Federal Income Taxation
2. Gross Income
3. Obligation to Repay
4. Gains from Dealings in Property
5. Gifts, Bequests, Inheritance
6. Discharge of Indebtedness
7. Fringe Benefits
8. Business and Profit Seeking Expenses
9. Capital Expenditures
12.The Interest Deduction
16.Capital Gains and Losses
18.Recapture of Depreciation
19.Assignment of Income
20.Tax Consequences of Divorce
21.Like Kind Exchanges
What items must be included?
What items may be deducted?
When is an item included or deducted?
Whose income or deduction is it?
What is the character of items of income or deductions?
Formula for Taxation
Taxable Income = [(Gross Income – § 62 deductions) – § 63 deductions]
§ 62 and § 63 say when a deduction is applied in the tax formula, but they don’t list when something is deductible or not.
§ 151ff – what you can deduct
§ 261ff – what you cannot deduct.
What is included in Gross Income?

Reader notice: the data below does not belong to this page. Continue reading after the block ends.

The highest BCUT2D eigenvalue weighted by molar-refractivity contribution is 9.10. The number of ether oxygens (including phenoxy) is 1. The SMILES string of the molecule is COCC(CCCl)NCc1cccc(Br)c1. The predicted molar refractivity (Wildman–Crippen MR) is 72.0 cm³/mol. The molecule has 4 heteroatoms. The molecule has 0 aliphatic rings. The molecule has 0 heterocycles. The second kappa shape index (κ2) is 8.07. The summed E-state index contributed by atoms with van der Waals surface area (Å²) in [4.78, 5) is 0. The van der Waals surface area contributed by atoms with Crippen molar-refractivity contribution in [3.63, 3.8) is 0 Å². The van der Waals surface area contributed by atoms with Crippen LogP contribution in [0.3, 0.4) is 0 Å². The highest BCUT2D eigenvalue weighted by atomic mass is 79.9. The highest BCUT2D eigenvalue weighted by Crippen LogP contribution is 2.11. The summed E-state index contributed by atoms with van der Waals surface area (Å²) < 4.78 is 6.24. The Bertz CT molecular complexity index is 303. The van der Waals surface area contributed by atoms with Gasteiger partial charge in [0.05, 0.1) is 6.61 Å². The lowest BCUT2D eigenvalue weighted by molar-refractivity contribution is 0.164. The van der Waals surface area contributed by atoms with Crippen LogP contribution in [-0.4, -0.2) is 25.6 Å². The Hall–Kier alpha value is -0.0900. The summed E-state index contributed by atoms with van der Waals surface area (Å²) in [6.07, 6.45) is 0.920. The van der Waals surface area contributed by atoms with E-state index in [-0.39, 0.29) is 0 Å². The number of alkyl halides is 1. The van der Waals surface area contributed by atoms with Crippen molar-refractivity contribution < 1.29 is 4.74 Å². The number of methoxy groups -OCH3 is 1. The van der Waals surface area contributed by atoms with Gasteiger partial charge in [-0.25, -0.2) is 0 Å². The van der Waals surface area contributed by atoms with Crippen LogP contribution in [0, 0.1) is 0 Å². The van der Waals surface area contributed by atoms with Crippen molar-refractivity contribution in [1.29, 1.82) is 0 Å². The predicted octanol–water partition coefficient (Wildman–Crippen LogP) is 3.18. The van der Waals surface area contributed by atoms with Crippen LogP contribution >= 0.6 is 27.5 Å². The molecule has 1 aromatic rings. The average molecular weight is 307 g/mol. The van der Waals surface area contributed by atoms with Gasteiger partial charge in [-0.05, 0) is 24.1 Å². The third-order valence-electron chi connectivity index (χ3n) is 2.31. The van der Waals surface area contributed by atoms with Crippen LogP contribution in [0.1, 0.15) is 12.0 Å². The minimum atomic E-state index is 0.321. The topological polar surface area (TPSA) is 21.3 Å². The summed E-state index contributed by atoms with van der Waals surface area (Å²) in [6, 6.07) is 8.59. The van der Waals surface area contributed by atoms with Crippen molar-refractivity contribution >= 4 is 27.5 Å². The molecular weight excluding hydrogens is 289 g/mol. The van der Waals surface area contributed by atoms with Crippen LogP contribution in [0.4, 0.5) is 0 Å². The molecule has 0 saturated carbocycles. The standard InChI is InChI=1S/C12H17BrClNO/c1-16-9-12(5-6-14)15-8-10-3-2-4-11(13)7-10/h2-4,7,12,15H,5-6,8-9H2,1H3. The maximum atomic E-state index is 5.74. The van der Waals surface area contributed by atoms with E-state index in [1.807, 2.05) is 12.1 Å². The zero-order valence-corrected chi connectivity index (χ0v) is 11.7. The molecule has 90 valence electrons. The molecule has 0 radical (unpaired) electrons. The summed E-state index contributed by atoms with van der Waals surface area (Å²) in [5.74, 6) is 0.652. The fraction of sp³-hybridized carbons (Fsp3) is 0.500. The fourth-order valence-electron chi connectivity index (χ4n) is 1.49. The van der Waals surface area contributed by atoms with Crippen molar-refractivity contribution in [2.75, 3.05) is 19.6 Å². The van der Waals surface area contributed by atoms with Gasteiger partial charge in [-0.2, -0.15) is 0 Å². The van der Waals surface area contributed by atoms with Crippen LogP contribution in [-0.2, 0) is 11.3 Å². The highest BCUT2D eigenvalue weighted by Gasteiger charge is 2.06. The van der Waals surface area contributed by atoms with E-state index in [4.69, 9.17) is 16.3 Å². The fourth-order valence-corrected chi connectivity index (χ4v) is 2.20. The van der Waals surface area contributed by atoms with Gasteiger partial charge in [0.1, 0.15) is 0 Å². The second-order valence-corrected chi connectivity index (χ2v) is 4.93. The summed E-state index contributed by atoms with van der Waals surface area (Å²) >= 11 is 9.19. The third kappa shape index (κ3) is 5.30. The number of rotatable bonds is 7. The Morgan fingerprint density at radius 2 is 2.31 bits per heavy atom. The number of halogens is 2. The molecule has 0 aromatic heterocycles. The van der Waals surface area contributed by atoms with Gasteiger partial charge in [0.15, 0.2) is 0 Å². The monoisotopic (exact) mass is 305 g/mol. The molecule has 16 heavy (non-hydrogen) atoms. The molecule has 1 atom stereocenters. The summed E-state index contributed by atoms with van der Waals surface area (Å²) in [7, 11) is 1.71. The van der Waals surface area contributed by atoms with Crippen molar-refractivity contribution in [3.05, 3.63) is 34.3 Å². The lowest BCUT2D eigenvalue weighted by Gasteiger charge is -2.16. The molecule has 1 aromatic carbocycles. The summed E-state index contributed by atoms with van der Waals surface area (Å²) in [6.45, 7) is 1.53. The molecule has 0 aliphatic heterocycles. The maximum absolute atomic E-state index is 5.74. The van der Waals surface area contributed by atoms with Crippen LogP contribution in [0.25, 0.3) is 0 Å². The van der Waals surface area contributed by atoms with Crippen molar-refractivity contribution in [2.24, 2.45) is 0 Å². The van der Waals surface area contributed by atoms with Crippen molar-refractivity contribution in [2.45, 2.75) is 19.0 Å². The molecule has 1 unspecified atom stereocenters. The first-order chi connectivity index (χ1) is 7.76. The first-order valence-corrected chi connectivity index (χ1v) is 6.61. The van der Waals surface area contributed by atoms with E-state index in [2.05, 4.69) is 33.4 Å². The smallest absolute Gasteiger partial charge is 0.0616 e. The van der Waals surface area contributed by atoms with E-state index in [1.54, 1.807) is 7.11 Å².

General rule: if something makes you better off, it is income, unless you can find a statutory or judicial exclusion.
The income tax is a tax on net income. In general a person may deduct from his gross income the costs incurred in producing his gross income.
The most important deductions are for costs incurred to produce gross income. IRC §§ 62(a)(1), 162, 212.
The deduction provisions of the Code begin with § 161.
Deductions are a matter of statutory grace. Every time you have a deduction which you believe is deductible, you must find a specific Code section or case authorizing the deduction.
Above the Line Income: subtracted from gross income pursuant to § 62.
Below the Line Deductions: subtracted from adjusted gross income pursuant to § 63.
Itemized Deductions: the taxpaye
licy reasons, Congress has specifically excluded certain items from gross income.
i. § 102: excludes gifs and bequests.
ii. § 102(c): the exclusion for gifts shall not include any amount transferred from an employer to an employee.
Basically, income generally includes items which add to the taxpayer’s net worth.
Income Realized in Any Form
Reg. § 1.61-1(a): Gross income may be realized in any form, whether money, property, or services.
Reg. § 1.61-2(d)(1): If services are paid for in property, the fair market value of the property is the measure of compensation. If paid for in the form services, the value of the services received is the amount of compensation.
Comm’r v. Glenshaw Glass Co., Supreme Court (1955) (GROSS INCOME)